The National Human Papillomavirus Vaccination Register

The HPV register was legislatively enabled in 2007 and became operational in 2008 [24,25]. The Australian Government funded the quadrivalent vaccine 4vHPV, (Gardasil, Merck, New Jersey, USA) as part of the programme in 2007. The bivalent 2vHPV vaccine (Cervarix, GSK, Uxbridge, UK) was licensed in late 2008, but the national programme in Australia is using the 4vHPV vaccine. This programme is targeted at pre-adolescent and adolescent females, with a funded ongoing school-based vaccination for 12- and 13-year-old girls. A two-year catch-up programme was also initially funded by the Australian Government for 13–18-year-old girls in schools and 18–26-year-old women through general practice and community-based programmes [25].

The Victorian Cytology Service currently operates the HPV register, which is also responsible for the Victorian Cervical Cytology Register [26]. Prior to the establishment of the register in 2008, data from schools were held at local or State Health Department levels while GP-held data were recorded and held as instructed by the Australian General Practice Network [25]. HPV vaccine data can be submitted via different jurisdictional electronic immunisation databases (mostly via school immunisation programme), direct data entry to the HPV register web portal and GP notification via mail or fax from practice management software (Figure 4) [25]. To encourage registration, GPs were invited to register with the HPV register and on notification of a valid HPV vaccine dose, GPs were remunerated AUD 6 (approximately EUR 5) per vaccination encounter. This incentive attracted over 96% of GPs invited to register by March 2010, and was discontinued in June 2010, following the completion of the HPV vaccination catch-up programme [25].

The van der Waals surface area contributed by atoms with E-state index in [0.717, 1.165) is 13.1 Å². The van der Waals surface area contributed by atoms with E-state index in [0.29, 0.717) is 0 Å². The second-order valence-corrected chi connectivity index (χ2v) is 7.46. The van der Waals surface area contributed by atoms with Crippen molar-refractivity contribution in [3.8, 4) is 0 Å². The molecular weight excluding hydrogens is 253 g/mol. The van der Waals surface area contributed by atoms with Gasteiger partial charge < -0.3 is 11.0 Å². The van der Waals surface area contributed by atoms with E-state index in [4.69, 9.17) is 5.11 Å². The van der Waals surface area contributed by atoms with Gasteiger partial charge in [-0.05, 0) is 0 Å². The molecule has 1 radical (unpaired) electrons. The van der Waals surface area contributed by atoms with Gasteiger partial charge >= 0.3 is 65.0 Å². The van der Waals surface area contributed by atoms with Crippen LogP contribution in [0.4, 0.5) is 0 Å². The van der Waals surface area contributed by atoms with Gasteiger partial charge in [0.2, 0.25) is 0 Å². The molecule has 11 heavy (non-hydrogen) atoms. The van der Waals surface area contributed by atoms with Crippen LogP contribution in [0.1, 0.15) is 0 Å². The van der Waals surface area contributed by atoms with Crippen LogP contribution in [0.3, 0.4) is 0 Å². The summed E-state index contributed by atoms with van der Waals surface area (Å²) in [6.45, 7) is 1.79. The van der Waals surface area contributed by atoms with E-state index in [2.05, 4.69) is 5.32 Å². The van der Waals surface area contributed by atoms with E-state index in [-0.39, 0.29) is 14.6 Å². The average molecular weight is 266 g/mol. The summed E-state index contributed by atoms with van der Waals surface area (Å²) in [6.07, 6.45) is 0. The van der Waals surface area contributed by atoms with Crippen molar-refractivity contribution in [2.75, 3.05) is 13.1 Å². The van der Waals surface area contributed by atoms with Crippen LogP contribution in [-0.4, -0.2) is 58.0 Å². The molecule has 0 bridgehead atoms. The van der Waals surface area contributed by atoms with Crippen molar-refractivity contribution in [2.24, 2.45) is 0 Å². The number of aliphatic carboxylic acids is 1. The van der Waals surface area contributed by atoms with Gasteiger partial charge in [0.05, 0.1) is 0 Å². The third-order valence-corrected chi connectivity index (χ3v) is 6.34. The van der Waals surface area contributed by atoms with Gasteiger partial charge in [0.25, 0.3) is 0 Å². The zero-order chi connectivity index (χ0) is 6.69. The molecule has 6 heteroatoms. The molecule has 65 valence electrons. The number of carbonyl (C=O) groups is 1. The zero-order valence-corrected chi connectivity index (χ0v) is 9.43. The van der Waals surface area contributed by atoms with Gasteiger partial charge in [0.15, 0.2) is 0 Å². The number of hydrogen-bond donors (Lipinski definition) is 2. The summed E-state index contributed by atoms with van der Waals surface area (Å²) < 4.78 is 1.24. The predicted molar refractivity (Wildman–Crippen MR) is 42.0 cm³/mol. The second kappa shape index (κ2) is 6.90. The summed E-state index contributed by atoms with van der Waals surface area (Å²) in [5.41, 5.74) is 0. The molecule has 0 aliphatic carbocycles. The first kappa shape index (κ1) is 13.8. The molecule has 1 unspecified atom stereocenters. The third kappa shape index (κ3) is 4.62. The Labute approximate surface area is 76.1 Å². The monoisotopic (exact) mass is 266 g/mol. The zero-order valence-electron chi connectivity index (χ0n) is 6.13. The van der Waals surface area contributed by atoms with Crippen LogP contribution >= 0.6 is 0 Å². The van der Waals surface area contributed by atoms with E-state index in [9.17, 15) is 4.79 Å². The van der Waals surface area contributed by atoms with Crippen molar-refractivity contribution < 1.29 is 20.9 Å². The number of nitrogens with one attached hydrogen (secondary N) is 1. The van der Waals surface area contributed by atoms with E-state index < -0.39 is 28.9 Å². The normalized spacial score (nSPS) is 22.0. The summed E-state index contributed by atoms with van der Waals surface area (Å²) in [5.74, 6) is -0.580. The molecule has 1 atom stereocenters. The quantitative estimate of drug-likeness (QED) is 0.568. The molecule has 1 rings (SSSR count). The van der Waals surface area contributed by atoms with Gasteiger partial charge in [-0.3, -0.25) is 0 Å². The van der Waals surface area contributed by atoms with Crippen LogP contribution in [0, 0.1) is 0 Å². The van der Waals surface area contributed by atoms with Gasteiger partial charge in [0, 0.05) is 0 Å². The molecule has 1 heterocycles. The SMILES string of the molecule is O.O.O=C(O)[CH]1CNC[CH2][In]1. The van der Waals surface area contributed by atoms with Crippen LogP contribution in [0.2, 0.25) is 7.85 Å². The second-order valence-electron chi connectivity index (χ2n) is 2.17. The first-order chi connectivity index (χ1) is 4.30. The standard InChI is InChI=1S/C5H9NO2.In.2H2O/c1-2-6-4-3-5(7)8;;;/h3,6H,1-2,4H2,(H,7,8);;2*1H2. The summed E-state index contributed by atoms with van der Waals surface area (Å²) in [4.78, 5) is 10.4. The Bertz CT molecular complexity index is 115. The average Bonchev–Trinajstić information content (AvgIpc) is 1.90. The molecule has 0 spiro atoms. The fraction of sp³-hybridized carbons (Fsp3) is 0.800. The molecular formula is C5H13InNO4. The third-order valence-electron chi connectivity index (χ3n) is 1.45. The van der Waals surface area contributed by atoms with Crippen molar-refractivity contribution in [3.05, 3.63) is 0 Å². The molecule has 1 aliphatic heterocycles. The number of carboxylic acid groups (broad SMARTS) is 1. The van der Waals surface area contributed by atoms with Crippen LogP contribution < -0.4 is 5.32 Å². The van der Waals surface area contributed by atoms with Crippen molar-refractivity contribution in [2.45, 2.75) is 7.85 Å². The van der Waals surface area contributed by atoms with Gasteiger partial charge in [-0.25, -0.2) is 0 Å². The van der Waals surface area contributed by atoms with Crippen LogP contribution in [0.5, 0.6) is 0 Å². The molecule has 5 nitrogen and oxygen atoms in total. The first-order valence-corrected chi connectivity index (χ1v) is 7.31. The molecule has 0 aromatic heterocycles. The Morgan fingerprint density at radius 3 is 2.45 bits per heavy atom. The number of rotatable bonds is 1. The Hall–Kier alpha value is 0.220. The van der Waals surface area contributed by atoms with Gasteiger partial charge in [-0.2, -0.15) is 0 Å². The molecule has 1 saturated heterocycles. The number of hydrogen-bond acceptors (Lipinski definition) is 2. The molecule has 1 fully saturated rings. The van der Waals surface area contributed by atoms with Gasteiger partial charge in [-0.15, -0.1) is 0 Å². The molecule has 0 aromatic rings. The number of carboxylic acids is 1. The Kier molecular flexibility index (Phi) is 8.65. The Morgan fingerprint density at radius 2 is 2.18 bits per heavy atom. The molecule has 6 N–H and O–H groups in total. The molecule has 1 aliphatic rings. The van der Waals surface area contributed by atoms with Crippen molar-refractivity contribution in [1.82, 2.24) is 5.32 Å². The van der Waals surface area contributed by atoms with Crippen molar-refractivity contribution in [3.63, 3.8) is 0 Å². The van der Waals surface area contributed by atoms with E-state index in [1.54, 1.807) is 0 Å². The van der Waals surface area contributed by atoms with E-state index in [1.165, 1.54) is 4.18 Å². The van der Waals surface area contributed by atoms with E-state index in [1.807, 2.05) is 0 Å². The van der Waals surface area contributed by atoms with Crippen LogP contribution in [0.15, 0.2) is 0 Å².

Figure 4. National Human Papillomavirus Vaccination Program Register (NHVPR) operations: data inputs and outputs, Australia

The register provides information on vaccination coverage with the potential to link with a disease register of cervical cancer screening results. Coverage in Australia is currently calculated by age of all eligible females in the programme i.e. 12–26-year-olds in 2007 and 12–13-year-olds each year [25]. The numerator for coverage is the number of females in the target population who have received three 4vHPV doses. Coverage with one or two doses of the vaccine has also been calculated [25]. Recent data from the HPV register indicate promising 4vHPV coverage of the target group of 12–15-year-olds with 72–73% having completed three doses. International standardised coverage methods have yet to be agreed for 4vHPV, limiting comparisons of the effectiveness of HPV vaccines [24,25].

The HPV register also plays an important role in providing consolidated information on school and primary care vaccine doses, which would be useful to follow up on overdue vaccinations. In the future, this information will also provide the opportunity to notify young women if a booster dose is required [25]. A limitation of this HPV register was that it was not established before the National HPV immunisation programme commenced in 2007 and does not capture co-administered vaccines. It has also been proposed that Australia will soon begin immunising 12–13-year old boys under the NIP [27].